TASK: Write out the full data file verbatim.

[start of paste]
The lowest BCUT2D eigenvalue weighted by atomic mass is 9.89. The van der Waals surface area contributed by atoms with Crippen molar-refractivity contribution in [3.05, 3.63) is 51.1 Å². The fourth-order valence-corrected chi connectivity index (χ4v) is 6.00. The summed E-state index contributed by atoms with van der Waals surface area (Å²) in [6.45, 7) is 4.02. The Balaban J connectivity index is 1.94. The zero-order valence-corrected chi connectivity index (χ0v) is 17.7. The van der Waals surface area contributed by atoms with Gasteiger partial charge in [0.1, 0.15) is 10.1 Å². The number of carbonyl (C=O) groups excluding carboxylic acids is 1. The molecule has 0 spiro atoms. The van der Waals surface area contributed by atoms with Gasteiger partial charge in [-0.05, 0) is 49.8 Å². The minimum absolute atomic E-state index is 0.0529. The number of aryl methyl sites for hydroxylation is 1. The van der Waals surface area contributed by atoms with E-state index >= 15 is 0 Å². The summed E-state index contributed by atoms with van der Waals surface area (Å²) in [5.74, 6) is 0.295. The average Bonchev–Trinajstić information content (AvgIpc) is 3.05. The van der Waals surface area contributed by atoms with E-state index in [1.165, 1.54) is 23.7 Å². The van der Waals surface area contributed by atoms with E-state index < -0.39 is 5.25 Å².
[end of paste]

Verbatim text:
The lowest BCUT2D eigenvalue weighted by atomic mass is 9.89. The van der Waals surface area contributed by atoms with Crippen molar-refractivity contribution in [3.05, 3.63) is 51.1 Å². The fourth-order valence-corrected chi connectivity index (χ4v) is 6.00. The summed E-state index contributed by atoms with van der Waals surface area (Å²) in [6.45, 7) is 4.02. The Balaban J connectivity index is 1.94. The zero-order valence-corrected chi connectivity index (χ0v) is 17.7. The van der Waals surface area contributed by atoms with Gasteiger partial charge in [0.1, 0.15) is 10.1 Å². The number of carbonyl (C=O) groups excluding carboxylic acids is 1. The molecule has 0 spiro atoms. The van der Waals surface area contributed by atoms with Gasteiger partial charge in [-0.05, 0) is 49.8 Å². The minimum absolute atomic E-state index is 0.0529. The number of aryl methyl sites for hydroxylation is 1. The van der Waals surface area contributed by atoms with E-state index >= 15 is 0 Å². The summed E-state index contributed by atoms with van der Waals surface area (Å²) in [5.74, 6) is 0.295. The average Bonchev–Trinajstić information content (AvgIpc) is 3.05. The van der Waals surface area contributed by atoms with E-state index in [1.165, 1.54) is 23.7 Å². The van der Waals surface area contributed by atoms with E-state index < -0.39 is 5.25 Å².